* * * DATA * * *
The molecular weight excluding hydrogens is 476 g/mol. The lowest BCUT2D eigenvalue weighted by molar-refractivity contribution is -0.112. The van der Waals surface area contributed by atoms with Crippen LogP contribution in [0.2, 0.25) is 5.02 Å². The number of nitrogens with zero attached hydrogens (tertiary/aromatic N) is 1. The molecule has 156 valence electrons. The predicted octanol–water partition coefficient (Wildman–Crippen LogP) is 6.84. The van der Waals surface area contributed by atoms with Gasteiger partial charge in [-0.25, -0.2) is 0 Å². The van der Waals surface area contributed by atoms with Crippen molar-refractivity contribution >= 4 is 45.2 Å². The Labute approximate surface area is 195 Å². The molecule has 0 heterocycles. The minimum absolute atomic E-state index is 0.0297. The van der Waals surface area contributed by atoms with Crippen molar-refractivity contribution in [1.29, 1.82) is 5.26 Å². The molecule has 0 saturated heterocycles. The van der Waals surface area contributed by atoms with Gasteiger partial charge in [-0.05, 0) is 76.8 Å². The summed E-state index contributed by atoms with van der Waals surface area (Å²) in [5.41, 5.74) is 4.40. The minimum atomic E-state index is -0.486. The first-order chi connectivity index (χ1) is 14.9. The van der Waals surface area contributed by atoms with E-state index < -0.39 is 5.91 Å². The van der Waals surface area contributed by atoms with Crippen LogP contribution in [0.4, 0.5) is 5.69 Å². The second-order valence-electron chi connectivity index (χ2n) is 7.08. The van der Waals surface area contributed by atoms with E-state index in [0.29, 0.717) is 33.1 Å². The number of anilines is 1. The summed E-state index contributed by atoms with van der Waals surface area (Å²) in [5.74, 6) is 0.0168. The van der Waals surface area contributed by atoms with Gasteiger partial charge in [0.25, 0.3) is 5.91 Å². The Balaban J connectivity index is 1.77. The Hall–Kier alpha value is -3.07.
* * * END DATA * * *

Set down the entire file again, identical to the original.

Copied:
The molecular weight excluding hydrogens is 476 g/mol. The lowest BCUT2D eigenvalue weighted by molar-refractivity contribution is -0.112. The van der Waals surface area contributed by atoms with Crippen LogP contribution in [0.2, 0.25) is 5.02 Å². The number of nitrogens with zero attached hydrogens (tertiary/aromatic N) is 1. The molecule has 156 valence electrons. The predicted octanol–water partition coefficient (Wildman–Crippen LogP) is 6.84. The van der Waals surface area contributed by atoms with Gasteiger partial charge in [-0.25, -0.2) is 0 Å². The van der Waals surface area contributed by atoms with Crippen molar-refractivity contribution >= 4 is 45.2 Å². The Labute approximate surface area is 195 Å². The molecule has 0 heterocycles. The minimum absolute atomic E-state index is 0.0297. The van der Waals surface area contributed by atoms with Crippen molar-refractivity contribution in [1.29, 1.82) is 5.26 Å². The molecule has 0 saturated heterocycles. The van der Waals surface area contributed by atoms with Gasteiger partial charge in [-0.05, 0) is 76.8 Å². The summed E-state index contributed by atoms with van der Waals surface area (Å²) in [5.41, 5.74) is 4.40. The minimum atomic E-state index is -0.486. The first-order chi connectivity index (χ1) is 14.9. The van der Waals surface area contributed by atoms with E-state index < -0.39 is 5.91 Å². The van der Waals surface area contributed by atoms with Crippen LogP contribution in [0.4, 0.5) is 5.69 Å². The second-order valence-electron chi connectivity index (χ2n) is 7.08. The van der Waals surface area contributed by atoms with E-state index in [0.29, 0.717) is 33.1 Å². The number of anilines is 1. The summed E-state index contributed by atoms with van der Waals surface area (Å²) in [5.74, 6) is 0.0168. The van der Waals surface area contributed by atoms with Gasteiger partial charge in [0.25, 0.3) is 5.91 Å². The Balaban J connectivity index is 1.77. The Hall–Kier alpha value is -3.07.